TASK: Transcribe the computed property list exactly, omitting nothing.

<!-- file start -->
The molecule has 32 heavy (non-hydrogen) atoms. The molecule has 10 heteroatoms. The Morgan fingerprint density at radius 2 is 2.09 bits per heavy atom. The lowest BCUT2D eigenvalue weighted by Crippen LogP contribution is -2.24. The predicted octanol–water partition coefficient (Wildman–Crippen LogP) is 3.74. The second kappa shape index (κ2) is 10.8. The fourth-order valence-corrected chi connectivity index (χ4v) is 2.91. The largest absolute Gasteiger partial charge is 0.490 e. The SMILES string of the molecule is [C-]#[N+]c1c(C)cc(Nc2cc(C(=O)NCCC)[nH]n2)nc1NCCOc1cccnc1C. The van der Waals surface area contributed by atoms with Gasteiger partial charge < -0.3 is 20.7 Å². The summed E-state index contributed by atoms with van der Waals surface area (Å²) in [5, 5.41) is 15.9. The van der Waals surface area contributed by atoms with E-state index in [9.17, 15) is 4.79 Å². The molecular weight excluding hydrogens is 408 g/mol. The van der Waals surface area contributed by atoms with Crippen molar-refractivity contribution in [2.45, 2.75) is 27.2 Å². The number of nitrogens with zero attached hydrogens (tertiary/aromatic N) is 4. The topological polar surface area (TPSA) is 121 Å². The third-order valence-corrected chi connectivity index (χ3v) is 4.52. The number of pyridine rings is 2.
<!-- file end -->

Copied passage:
The molecule has 32 heavy (non-hydrogen) atoms. The molecule has 10 heteroatoms. The Morgan fingerprint density at radius 2 is 2.09 bits per heavy atom. The lowest BCUT2D eigenvalue weighted by Crippen LogP contribution is -2.24. The predicted octanol–water partition coefficient (Wildman–Crippen LogP) is 3.74. The second kappa shape index (κ2) is 10.8. The fourth-order valence-corrected chi connectivity index (χ4v) is 2.91. The largest absolute Gasteiger partial charge is 0.490 e. The SMILES string of the molecule is [C-]#[N+]c1c(C)cc(Nc2cc(C(=O)NCCC)[nH]n2)nc1NCCOc1cccnc1C. The van der Waals surface area contributed by atoms with Gasteiger partial charge < -0.3 is 20.7 Å². The summed E-state index contributed by atoms with van der Waals surface area (Å²) in [5, 5.41) is 15.9. The van der Waals surface area contributed by atoms with E-state index in [9.17, 15) is 4.79 Å². The molecular weight excluding hydrogens is 408 g/mol. The van der Waals surface area contributed by atoms with Crippen molar-refractivity contribution in [2.45, 2.75) is 27.2 Å². The number of nitrogens with zero attached hydrogens (tertiary/aromatic N) is 4. The topological polar surface area (TPSA) is 121 Å². The third-order valence-corrected chi connectivity index (χ3v) is 4.52. The number of pyridine rings is 2.